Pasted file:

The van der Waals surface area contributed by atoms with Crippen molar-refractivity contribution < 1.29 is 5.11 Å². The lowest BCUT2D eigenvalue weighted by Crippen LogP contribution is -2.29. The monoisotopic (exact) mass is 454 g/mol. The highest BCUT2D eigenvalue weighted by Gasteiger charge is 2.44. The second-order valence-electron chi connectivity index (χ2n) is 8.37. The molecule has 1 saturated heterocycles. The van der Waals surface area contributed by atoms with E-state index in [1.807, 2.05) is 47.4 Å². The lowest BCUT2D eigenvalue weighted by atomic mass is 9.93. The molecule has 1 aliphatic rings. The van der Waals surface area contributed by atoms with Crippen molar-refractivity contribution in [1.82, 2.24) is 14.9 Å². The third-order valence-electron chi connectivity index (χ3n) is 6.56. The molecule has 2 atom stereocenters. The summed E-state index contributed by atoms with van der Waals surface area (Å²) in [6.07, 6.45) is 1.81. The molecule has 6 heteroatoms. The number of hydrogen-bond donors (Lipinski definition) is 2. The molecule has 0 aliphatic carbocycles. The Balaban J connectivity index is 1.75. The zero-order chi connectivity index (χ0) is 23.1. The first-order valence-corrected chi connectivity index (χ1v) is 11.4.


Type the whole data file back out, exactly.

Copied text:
The van der Waals surface area contributed by atoms with Crippen molar-refractivity contribution < 1.29 is 5.11 Å². The lowest BCUT2D eigenvalue weighted by Crippen LogP contribution is -2.29. The monoisotopic (exact) mass is 454 g/mol. The highest BCUT2D eigenvalue weighted by Gasteiger charge is 2.44. The second-order valence-electron chi connectivity index (χ2n) is 8.37. The molecule has 1 saturated heterocycles. The van der Waals surface area contributed by atoms with E-state index in [1.807, 2.05) is 47.4 Å². The lowest BCUT2D eigenvalue weighted by atomic mass is 9.93. The molecule has 1 aliphatic rings. The van der Waals surface area contributed by atoms with Crippen molar-refractivity contribution in [1.82, 2.24) is 14.9 Å². The third-order valence-electron chi connectivity index (χ3n) is 6.56. The molecule has 2 atom stereocenters. The summed E-state index contributed by atoms with van der Waals surface area (Å²) in [6.07, 6.45) is 1.81. The molecule has 6 heteroatoms. The number of hydrogen-bond donors (Lipinski definition) is 2. The molecule has 0 aliphatic carbocycles. The Balaban J connectivity index is 1.75. The zero-order chi connectivity index (χ0) is 23.1. The first-order valence-corrected chi connectivity index (χ1v) is 11.4.